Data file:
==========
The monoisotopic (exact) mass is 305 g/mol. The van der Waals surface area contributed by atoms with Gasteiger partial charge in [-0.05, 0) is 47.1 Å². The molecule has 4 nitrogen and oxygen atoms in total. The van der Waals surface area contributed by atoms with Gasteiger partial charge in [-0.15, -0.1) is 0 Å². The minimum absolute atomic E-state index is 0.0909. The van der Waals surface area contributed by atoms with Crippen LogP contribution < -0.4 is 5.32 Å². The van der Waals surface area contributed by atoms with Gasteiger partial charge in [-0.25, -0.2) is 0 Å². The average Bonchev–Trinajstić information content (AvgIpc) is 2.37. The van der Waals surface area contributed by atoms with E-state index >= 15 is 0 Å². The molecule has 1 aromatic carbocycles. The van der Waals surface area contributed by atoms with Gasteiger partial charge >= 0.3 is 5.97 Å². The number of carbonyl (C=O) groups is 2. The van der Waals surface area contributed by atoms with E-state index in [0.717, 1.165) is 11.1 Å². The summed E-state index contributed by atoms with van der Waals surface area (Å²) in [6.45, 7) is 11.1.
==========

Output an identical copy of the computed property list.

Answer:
The monoisotopic (exact) mass is 305 g/mol. The van der Waals surface area contributed by atoms with Gasteiger partial charge in [-0.05, 0) is 47.1 Å². The molecule has 4 nitrogen and oxygen atoms in total. The van der Waals surface area contributed by atoms with Gasteiger partial charge in [-0.15, -0.1) is 0 Å². The minimum absolute atomic E-state index is 0.0909. The van der Waals surface area contributed by atoms with Crippen LogP contribution < -0.4 is 5.32 Å². The van der Waals surface area contributed by atoms with Gasteiger partial charge in [-0.25, -0.2) is 0 Å². The average Bonchev–Trinajstić information content (AvgIpc) is 2.37. The van der Waals surface area contributed by atoms with E-state index >= 15 is 0 Å². The molecule has 1 aromatic carbocycles. The van der Waals surface area contributed by atoms with Gasteiger partial charge >= 0.3 is 5.97 Å². The number of carbonyl (C=O) groups is 2. The van der Waals surface area contributed by atoms with E-state index in [0.717, 1.165) is 11.1 Å². The summed E-state index contributed by atoms with van der Waals surface area (Å²) in [6.45, 7) is 11.1.